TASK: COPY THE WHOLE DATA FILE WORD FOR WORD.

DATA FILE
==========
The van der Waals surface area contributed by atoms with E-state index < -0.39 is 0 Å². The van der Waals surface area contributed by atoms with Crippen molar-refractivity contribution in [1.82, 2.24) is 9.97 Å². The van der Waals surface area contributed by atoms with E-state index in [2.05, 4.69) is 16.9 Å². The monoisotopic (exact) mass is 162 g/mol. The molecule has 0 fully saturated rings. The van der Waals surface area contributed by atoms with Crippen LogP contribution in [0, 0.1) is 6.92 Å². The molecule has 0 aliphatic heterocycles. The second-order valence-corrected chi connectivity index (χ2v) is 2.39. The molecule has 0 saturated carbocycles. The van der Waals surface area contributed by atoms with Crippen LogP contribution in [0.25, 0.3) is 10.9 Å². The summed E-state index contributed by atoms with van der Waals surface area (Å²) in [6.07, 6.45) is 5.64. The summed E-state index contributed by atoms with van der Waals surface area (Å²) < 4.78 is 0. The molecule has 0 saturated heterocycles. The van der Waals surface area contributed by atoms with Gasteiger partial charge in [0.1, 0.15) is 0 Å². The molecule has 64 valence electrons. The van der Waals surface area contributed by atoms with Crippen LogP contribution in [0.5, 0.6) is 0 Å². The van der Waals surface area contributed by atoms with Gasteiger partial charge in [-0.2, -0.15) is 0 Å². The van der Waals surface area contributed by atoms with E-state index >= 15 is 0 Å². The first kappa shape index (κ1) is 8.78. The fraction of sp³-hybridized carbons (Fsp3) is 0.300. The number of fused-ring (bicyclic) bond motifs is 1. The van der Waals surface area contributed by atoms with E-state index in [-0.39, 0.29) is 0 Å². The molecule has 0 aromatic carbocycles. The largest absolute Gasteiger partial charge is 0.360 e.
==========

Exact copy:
The van der Waals surface area contributed by atoms with E-state index < -0.39 is 0 Å². The van der Waals surface area contributed by atoms with Crippen molar-refractivity contribution in [1.82, 2.24) is 9.97 Å². The van der Waals surface area contributed by atoms with E-state index in [2.05, 4.69) is 16.9 Å². The monoisotopic (exact) mass is 162 g/mol. The molecule has 0 fully saturated rings. The van der Waals surface area contributed by atoms with Crippen LogP contribution in [0, 0.1) is 6.92 Å². The molecule has 0 aliphatic heterocycles. The second-order valence-corrected chi connectivity index (χ2v) is 2.39. The molecule has 0 saturated carbocycles. The van der Waals surface area contributed by atoms with Crippen LogP contribution in [0.25, 0.3) is 10.9 Å². The summed E-state index contributed by atoms with van der Waals surface area (Å²) in [6.07, 6.45) is 5.64. The summed E-state index contributed by atoms with van der Waals surface area (Å²) < 4.78 is 0. The molecule has 0 saturated heterocycles. The van der Waals surface area contributed by atoms with Gasteiger partial charge in [0.1, 0.15) is 0 Å². The molecule has 64 valence electrons. The van der Waals surface area contributed by atoms with Crippen LogP contribution in [0.5, 0.6) is 0 Å². The van der Waals surface area contributed by atoms with Gasteiger partial charge in [-0.2, -0.15) is 0 Å². The van der Waals surface area contributed by atoms with E-state index >= 15 is 0 Å². The first kappa shape index (κ1) is 8.78. The fraction of sp³-hybridized carbons (Fsp3) is 0.300. The number of fused-ring (bicyclic) bond motifs is 1. The van der Waals surface area contributed by atoms with E-state index in [-0.39, 0.29) is 0 Å². The molecule has 0 aromatic carbocycles. The largest absolute Gasteiger partial charge is 0.360 e.